SPIA activities that concern application of best practices for collection and updating of diffusion data. Most of these activities are an attempt to fulfil Objective 2 of SIAC.
Objective 1 and 2 of the Diffusion and Impacts of Improved Varieties in Africa (DIIVA) project aims to (1) describe investments in and uptake of crop genetic improvement in priority country-by-commodity combinations in Sub-Saharan Africa (SSA); and (2) verify and gain a deeper understanding about the adoption and diffusion of new varieties in a nationally representative setting of selected priority countries and food crops in SSA. Varietal release and adoption data on 152 priority CCCs representing 20 crops and 30 countries, collected in collaboration with 8 CGIAR Centers and their partner organizations, as well scientific strength of breeding program is now available.
SPIA is trying to support the CGIAR in collecting data at a nationally representative scale that can be used to assess adoption and impact of CGIAR innovations. To this end, SPIA is partnering with the World Bank Living Standards Measurement Survey (LSMS) – Integrated Surveys of Agriculture (ISA) in some of the eight LSMS-ISA Sub-Saharan Africa countries to develop, test and facilitate the introduction of new questions and data collection protocols between 2014 and 2016.
This activity under SIAC Objective 2 will attempt to develop a database of outcomes of CGIAR research that bear on policies, institutions, and investment strategies plausibly linked to Center/CRP outputs. Centers/CRPs will be asked to put forward their own lists of these outcomes and identify how the outcome, i.e. the policy or management change, could be verified (not the attribution). SPIA is also in dialogue with IFPRI and the Policies, Institutions and Markets (PIM) CRP to co-sponsor a PORIA workshop in 2014.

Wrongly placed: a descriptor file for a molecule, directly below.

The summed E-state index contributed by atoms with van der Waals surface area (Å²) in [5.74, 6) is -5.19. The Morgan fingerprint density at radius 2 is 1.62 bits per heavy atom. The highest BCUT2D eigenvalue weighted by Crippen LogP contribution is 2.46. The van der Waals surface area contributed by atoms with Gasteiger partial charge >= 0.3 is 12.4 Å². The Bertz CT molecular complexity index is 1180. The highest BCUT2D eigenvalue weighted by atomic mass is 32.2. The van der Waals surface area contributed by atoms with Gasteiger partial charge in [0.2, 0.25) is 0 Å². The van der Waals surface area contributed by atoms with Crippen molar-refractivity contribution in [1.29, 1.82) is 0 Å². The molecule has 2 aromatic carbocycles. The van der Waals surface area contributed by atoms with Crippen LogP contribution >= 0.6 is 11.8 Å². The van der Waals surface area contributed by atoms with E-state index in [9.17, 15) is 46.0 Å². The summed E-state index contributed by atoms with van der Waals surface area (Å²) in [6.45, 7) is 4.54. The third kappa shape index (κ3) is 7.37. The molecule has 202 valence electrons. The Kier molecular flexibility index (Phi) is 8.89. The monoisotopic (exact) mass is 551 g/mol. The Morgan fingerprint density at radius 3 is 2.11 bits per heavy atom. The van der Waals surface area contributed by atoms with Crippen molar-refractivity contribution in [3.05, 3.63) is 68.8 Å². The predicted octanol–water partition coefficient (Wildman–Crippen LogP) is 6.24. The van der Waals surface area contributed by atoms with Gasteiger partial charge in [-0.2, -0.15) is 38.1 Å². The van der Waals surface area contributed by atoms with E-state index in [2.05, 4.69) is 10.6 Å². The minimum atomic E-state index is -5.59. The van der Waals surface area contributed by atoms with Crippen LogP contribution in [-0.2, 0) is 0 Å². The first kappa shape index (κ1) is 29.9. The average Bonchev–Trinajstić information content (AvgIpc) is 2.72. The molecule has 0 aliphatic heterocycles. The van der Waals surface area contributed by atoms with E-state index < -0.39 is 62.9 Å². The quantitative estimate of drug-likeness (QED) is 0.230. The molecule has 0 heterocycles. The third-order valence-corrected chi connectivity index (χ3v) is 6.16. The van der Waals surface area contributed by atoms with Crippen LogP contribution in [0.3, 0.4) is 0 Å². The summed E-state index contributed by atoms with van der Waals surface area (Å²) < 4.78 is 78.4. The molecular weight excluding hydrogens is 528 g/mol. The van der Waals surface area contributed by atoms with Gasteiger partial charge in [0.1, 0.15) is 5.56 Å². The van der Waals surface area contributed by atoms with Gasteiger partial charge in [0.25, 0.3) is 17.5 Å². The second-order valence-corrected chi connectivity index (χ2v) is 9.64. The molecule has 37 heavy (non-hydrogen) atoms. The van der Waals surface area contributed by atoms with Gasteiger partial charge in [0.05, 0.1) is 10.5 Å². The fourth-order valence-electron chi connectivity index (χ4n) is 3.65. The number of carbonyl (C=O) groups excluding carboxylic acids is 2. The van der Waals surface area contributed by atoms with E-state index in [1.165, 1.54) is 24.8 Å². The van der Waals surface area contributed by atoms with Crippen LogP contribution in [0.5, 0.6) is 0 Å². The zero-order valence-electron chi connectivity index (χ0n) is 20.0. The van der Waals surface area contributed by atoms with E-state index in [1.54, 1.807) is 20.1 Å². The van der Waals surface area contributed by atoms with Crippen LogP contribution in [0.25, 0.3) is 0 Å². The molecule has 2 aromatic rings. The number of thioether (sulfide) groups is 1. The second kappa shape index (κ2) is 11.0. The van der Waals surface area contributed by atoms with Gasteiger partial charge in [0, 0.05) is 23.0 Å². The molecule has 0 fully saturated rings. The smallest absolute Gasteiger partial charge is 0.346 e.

The DIIVA and TRIVSA projects have been useful testing grounds for processes required to generate expert judgment data on varietal adoption in as transparent and systematic a manner as possible. Survey-based estimates of farm-level adoption are preferable to expert opinion but are expensive to generate (unless it is added to an existing panel like LSMS-ISA). However, for the majority of CCCs a process of periodic expert assessment is foreseen with Centers playing a leading role in ensuring the data is updated periodically and expanded to include new CCCs.
MSU is leading the effort to document the diffusion of adoption of improved varieties of major CGIAR mandated crops in South, Southeast and East Asia using expert elicitation method and existing datasets. As part of validation, MSU will audit the expert elicitation process and also conduct (or commission) nationally representative adoption surveys for selected crop-by country combinations (CCCs). Through the January 2014 inception workshop with 7 Centers, NARs partners and consultants a list of 135 CCCs have been identified, and data collection and validation will continue through 2015.
Unlike seeds which physically embody the technological change within them, most natural resource management (NRM) research outputs are disembodied and thus adoption is not often discreet posing several changes to ascertain levels of adoption. Nevertheless, some practices can be observed remotely or through simple but carefully-timed surveys, and others will remain harder to observe or require detailed farmer surveys.
Similar to the MSU-led effort to collect crop varietal release and adoption data in S/SE and East Asia, SPIA will lead the effort to develop a database on adoption of specific NRM related innovations, by country, derived from or informed by CGIAR research. In March 2016, a number of adoption studies that involve collection of new data (household surveys, focus group discussions), analysis of existing secondary data (national ag. statistics or LSMS-ISA), and/or analysis of remote sensing imagery on agroforestry, conservation agriculture, microdosing, and integrated soil fertility management (ISFM) were funded.
Legumes are an under-evaluated crop group, and yet it is suggested that legume improvement could have impacts on gender equity, nutrition, and sustainable soil management. SPIA worked with scientists at ICARDA, ICRISAT, CIAT, and IITA as well as looked into potential partnerships with external agencies, research centers, and consultants to document the most important cases of adoption and impact of legume technologies.